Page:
The whole crazy thing started with Ms. Callaway. If you want to blame someone, blame her. I didn’t go into her office looking for some radical plan to get me into Stanford. I just wanted to get through our annual stilted discussion on just what, exactly, I planned to do with my life without 1) dying of utter boredom, and 2) saying something embarrassingly stupid. Maybe get a nice pat on the back. That’s what had happened the last two years. I didn’t expect her to spring something different on me.
“Becky?” Ms. Callaway said.
I blinked up at her, seeing my own frizzy silhouette in her tinted glasses. When kids at school said Ms. Callaway saw the world through rose-colored glasses, it was in her case both literally and figuratively true.
Her glasses had a reddish brown tint, which, with her short auburn hair, pasty complexion, and cotton-ball cheeks, made her look a little like Elton John. She also had the annoying tendency to use expressions like “there’s nothing you can’t accomplish if you try hard enough” and “winners never quit, and quitters never win” which was just the sort of thing you’d expect someone who looked at the world through rose-colored glasses to say.
“Huh?” I said.
She tapped the tip of her pen on the yellow legal pad. “Did you hear what I said?”
Rain streaked the window behind her. The sky had roughly the same look as the cafeteria’s bi-weekly attempt at biscuits and gravy. The poster of Einstein, the one of him sticking out his tongue, covered one wall in the cramped office; overflowing bookshelves covered the other.
The truth was, I’d checked out of the conversation sometime between when she asked me what my goals were and when I saw the WHAT YOU NEED TO KNOW ABOUT SEX brochure on the corner of her desk. It was a reoccurring problem. My brain had decided sometime during Christmas break that it wasn’t going to be tethered down anymore. Mom said I was acting like I’d developed a sudden onset of Aspergers, but I couldn’t dig up anything with Google that made me think it was possible. Of course, I did discover that I was the right age to start showing the signs of schizophrenia.
“Um, sorry,” I said. “I was thinking.”
“Oh, I don’t know.” I shrugged. We could talk SAT scores and college application fees all she wanted, but I wasn’t about to talk sex with Ms. Callaway. “Just, you know. Stuff.”
“Ah, stuff,” she said, nodding. “The most popular word among teenagers. Well then, let me repeat. You said your goal is to get into Stanford.”
“That’s right.” I nodded vigorously, hoping that would win me back a few points. Nodding people were generally perceived as people who were paying attention.
“Well, I think you need an application that’s more . . . well-rounded.”
I thought of telling her that if anyone at Rexton High was well-rounded, then it would be me. I had plenty of round. I wasn’t fat, not exactly, but I was a long ways away from those tan, glistening bodies on the covers of all those magazines. I was about as far away from them as Dora the Explorer was from Jennifer Lopez. In fact, if I shined Dora’s blocky shadow on some butcher paper, I’m pretty sure it would match up with mine — from the neck down, at least. I did have hair like an electrified porcupine. I had that on Dora.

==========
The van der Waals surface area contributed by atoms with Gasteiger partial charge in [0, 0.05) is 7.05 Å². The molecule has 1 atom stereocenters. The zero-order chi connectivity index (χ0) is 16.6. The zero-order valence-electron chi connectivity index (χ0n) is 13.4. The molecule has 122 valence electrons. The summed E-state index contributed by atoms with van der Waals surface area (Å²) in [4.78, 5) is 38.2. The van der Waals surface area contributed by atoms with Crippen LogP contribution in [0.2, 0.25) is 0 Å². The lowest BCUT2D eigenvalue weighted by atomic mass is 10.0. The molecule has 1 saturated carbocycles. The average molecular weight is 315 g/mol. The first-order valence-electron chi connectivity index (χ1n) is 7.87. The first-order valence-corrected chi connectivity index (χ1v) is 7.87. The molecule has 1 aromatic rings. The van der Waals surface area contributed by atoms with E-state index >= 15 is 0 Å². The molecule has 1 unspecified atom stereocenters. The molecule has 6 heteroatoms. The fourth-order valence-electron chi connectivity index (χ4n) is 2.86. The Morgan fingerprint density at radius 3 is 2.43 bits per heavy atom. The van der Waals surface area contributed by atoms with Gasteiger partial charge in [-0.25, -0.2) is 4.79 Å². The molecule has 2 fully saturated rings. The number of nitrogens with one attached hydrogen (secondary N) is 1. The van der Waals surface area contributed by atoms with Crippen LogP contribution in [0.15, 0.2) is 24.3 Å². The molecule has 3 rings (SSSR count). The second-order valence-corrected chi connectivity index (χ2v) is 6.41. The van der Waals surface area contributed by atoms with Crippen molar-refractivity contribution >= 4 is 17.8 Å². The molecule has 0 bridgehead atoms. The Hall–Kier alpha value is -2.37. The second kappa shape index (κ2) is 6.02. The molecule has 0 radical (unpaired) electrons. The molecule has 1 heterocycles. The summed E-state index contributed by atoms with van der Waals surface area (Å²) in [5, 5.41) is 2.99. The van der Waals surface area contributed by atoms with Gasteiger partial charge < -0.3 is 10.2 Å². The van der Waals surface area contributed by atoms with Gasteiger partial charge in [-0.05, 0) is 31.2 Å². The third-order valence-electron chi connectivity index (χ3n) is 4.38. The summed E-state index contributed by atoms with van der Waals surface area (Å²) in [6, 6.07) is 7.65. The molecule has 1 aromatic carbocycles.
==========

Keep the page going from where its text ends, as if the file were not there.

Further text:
“I don’t understand,” I said. “Are my grades not good enough? I know I got that B plus on the American History midterm—”
“It’s not your grades.”
She opened the thick manila folder on her desk, the one with the label which read: Grover, Rebecca Francis. It undoubtedly contained the previous two-and-half years of my high school academic achievement. Seeing my full name always gave me a bit of a jolt. No one but my grandmother from Arkansas ever calls me Rebecca, and she only does it because she says it’s a good Baptist name and I should be proud of it. But it’s not that I’m ashamed of it. I actually prefer Rebecca. I’ve just always been called Becky, and it’s hard to get people to call you Rebecca when they’re all used to calling you Becky. One of my rules is not to swim upstream if I can help it. Overall, I’m pretty much a swim downstream sort of person.
Really, it’s my last name that’s annoying. Grover. What could have been worse? I guess I could have been Becky Big Bird or Becky Bert, if we’re going to have last names from Sesame Street. And unlike first names, which you can at least change to some kind of nickname, you can’t really change last names. Not when you’re a Junior in high school anyway. And don’t even get me started on Francis.
“You’re pretty much on track to be Valedictorian if you keep this up the next year and a half,” Ms. Callaway said.
“If Desmond Kretter doesn’t get it.” He was my nemesis, the only one so far in my class who still had a 4.0 GPA. You wouldn’t think a greasy-haired, pimply-faced goth boy who never said a word unless forced could keep up the good grades, but it was like he had an iPad for a brain, linked constantly to Wikipedia.
“Okay, sure,” Ms. Callaway said. “Between you and Desmond, then. But I don’t think Desmond could get into Stanford either.”
“Why?” I said. “I mean, putting aside that he looks like he sleeps at the Goodwill.”
She made a tsk-tsk sound. “You really should be nice to him, dear. Even if you don’t like him much, haven’t you seen the way he looks at you?”
“You mean the way he stares without blinking? I thought he stared at everybody that way.”
“No, I think it’s just you.”
The implication of what she was saying finally hit me. I heard a song in my head: Becky and Desmond, sitting in a tree . . .
“Ew . . .” I said, shuddering.
“Just be nice to him,” she said. “He’s a good kid, smart, just like you. Anyway, it’s not about the grades. Do you know what the odds are of getting into an Ivy League school?”
“About one in eight hundred.”